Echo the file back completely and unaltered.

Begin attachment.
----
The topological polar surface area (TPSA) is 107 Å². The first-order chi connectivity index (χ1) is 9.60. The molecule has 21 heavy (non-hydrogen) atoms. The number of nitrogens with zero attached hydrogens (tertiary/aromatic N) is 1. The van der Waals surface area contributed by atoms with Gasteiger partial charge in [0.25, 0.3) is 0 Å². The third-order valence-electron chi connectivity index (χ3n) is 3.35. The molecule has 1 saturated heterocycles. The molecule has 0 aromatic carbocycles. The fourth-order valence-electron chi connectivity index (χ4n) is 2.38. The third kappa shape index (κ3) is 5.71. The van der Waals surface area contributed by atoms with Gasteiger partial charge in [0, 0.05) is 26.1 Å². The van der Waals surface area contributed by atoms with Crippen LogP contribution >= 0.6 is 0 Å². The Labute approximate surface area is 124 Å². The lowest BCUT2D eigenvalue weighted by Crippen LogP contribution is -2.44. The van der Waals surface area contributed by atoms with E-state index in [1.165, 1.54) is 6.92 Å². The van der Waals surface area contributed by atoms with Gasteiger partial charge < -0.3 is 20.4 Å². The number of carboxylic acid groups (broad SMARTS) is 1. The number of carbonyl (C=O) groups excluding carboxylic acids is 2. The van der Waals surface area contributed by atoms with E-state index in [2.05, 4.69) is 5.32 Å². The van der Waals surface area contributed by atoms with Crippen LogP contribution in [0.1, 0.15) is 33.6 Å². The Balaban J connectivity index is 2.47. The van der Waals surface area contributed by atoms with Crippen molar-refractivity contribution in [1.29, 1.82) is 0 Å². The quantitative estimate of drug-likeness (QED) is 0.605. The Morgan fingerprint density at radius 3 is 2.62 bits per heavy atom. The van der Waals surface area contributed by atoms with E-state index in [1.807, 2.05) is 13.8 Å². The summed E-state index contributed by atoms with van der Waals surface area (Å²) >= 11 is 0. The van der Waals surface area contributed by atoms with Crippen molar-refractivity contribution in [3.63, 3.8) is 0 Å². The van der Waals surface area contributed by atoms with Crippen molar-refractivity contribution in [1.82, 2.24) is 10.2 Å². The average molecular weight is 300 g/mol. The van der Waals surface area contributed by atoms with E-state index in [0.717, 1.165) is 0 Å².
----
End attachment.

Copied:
The topological polar surface area (TPSA) is 107 Å². The first-order chi connectivity index (χ1) is 9.60. The molecule has 21 heavy (non-hydrogen) atoms. The number of nitrogens with zero attached hydrogens (tertiary/aromatic N) is 1. The van der Waals surface area contributed by atoms with Gasteiger partial charge in [0.25, 0.3) is 0 Å². The third-order valence-electron chi connectivity index (χ3n) is 3.35. The molecule has 1 saturated heterocycles. The molecule has 0 aromatic carbocycles. The fourth-order valence-electron chi connectivity index (χ4n) is 2.38. The third kappa shape index (κ3) is 5.71. The van der Waals surface area contributed by atoms with Gasteiger partial charge in [0, 0.05) is 26.1 Å². The van der Waals surface area contributed by atoms with Crippen LogP contribution >= 0.6 is 0 Å². The Labute approximate surface area is 124 Å². The lowest BCUT2D eigenvalue weighted by Crippen LogP contribution is -2.44. The van der Waals surface area contributed by atoms with E-state index in [1.165, 1.54) is 6.92 Å². The van der Waals surface area contributed by atoms with Gasteiger partial charge < -0.3 is 20.4 Å². The number of carboxylic acid groups (broad SMARTS) is 1. The number of carbonyl (C=O) groups excluding carboxylic acids is 2. The van der Waals surface area contributed by atoms with E-state index in [2.05, 4.69) is 5.32 Å². The van der Waals surface area contributed by atoms with Crippen LogP contribution in [0.1, 0.15) is 33.6 Å². The Balaban J connectivity index is 2.47. The van der Waals surface area contributed by atoms with Crippen molar-refractivity contribution in [1.29, 1.82) is 0 Å². The quantitative estimate of drug-likeness (QED) is 0.605. The Morgan fingerprint density at radius 3 is 2.62 bits per heavy atom. The van der Waals surface area contributed by atoms with E-state index in [1.807, 2.05) is 13.8 Å². The summed E-state index contributed by atoms with van der Waals surface area (Å²) >= 11 is 0. The van der Waals surface area contributed by atoms with Crippen molar-refractivity contribution in [3.63, 3.8) is 0 Å². The van der Waals surface area contributed by atoms with Crippen molar-refractivity contribution in [1.82, 2.24) is 10.2 Å². The average molecular weight is 300 g/mol. The van der Waals surface area contributed by atoms with E-state index in [0.717, 1.165) is 0 Å².